Farrell’s absence an unexpected bonus for Jones’ England?

While Eddie Jones may have grimaced when the news of Owen Farrell’s thumb injury reached him, the Australian would surely have soon recovered his mischievous grin at the prospect of his team going into battle without their lynchpin. Such a reaction will not have been because his captain’s absence will increase his chances of beating the Irish, but rather because it may allow him to test his troops against top-class opposition shorn of their commanding general.

Abject, rudderless displays, such as the first half against Japan in November, have left supporters worried that a Farrell injury on the eve of the tournament may diminish their team’s chances. Thus, while fans will eagerly await Farrell’s full recovery, the wily coach will surely be reminding those left fit of the great opportunity to make a statement by beating Europe’s premier team without their superstar.

Without Farrell, the main selection debate will not be who should play fly-half, with George Ford a direct replacement as the only other 10 in the squad, but how to replace his unquantifiable leadership. After Farrell, Ford is the only squad player to have captained his nation and while he is leading Leicester well in the Premiership, a much-changed England looked lost under his stewardship in November.

It is a sign of what a totemic figure Farrell has become that his absence may affect the entire team’s make up. But, without his influence, the selection of club captains Joe Launchbury and Mark Wilson becomes more likely and talismanic figures Billy Vunipola and Maro Itoje will be expected to take up the mantle of leadership. These players’ performances in Farrell’s absence will interest Jones as he seeks to show evidence of the leadership group he was determined to develop when he took over from Stuart Lancaster.

Ford’s selection increases the chances of club mates Ben Youngs and Manu Tuilagi starting, to give a sense of familiarity and replace Farrell’s bulk in midfield, while Henry Slade will act as a second playmaker despite the return of Jonathan Joseph. Jonny May and Joe Cokanasiga are likely to renew their autumn roles with their combination of pace and power, as well as May’s connection with Ford, offering exciting options. At full-back, Chris Ashton and Jack Nowell’s form will put pressure on Jones to pick them, but he will want to test Elliot Daly’s nerve in the Irish cauldron where his ability under the high ball will be examined by the radar-like boot of Jonny Sexton.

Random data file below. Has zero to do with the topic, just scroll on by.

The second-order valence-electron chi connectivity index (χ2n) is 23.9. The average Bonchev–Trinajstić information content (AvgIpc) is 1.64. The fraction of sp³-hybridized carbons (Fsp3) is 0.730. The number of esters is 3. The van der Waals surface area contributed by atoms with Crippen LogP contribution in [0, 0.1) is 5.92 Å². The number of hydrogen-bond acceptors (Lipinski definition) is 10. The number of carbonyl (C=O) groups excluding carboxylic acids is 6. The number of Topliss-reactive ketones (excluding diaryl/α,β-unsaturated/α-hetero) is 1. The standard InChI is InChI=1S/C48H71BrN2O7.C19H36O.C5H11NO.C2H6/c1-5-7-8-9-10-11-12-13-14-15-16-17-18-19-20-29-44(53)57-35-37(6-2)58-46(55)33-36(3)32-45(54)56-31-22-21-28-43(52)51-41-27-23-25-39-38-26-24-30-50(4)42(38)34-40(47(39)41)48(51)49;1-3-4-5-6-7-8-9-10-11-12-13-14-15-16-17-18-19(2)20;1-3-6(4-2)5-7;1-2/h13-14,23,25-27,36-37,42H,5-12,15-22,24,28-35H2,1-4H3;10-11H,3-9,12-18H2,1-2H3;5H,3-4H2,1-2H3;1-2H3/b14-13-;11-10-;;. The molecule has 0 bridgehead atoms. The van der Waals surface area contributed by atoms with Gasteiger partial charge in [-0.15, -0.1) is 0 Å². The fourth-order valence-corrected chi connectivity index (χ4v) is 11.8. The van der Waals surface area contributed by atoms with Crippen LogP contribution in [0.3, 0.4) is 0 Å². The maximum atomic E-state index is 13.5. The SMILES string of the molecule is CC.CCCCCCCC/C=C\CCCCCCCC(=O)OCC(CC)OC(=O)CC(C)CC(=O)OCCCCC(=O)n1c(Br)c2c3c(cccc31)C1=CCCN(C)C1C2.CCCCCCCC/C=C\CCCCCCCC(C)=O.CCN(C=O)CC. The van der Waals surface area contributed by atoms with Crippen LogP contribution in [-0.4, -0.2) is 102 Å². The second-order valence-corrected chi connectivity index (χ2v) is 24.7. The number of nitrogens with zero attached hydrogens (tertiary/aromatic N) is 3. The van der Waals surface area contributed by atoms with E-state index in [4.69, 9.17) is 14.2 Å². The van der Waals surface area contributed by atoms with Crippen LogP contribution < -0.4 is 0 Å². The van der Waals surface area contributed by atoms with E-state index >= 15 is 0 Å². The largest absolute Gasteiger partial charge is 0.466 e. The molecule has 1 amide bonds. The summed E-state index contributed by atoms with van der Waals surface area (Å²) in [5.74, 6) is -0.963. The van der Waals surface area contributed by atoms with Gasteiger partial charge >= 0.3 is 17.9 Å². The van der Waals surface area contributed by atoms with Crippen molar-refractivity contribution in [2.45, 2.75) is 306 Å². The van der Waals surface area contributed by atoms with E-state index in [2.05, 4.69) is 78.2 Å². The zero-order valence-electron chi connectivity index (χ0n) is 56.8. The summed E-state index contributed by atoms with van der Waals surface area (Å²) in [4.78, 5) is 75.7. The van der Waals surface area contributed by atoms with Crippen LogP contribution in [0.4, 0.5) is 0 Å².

Despite Farrell’s improvements in the last few years, Ford’s ability to pick holes in defences remains superior and if he continues his strong club form to unleash the varied attacking talents of the backline then he may give Jones a selection headache upon Farrell’s return.

However, such fancies are futile if the forwards are unable to secure good ball. The emergence of Kyle Sinckler alongside Mako Vunipola and Jamie George gives the front-row a settled look, but they will face a stern test against Ireland’s fierce scrum led by Tadhg Furlong. Launchbury’s bulk, leadership and turnover ability are likely to see him partner Maro Itoje at lock, with Courtney Lawes expected to be a livewire off the bench. But, it is the back-row, and the absence of Sam Underhill that will be causing Jones the biggest worries ahead of Dublin due to the embarrassment of riches that Joe Schmidt can call upon at flanker. Much will rest on Tom Curry’s performance as he seeks to reclaim the openside role from Underhill, while Billy Vunipola’s physicality will be vital against the immovable green wall. Mark Wilson is likely to take the six jersey after his impressive autumn and his support of Curry may prove vital in the battle of the breakdown.

So, while Jones will doubtless prefer to cross the Irish Sea with the talismanic Farrell fully fit, his absence may allow others to thrive and test England’s true mettle ahead of this year’s World Cup.

Image: Clement Bucco-Lechat via Wikimedia Commons

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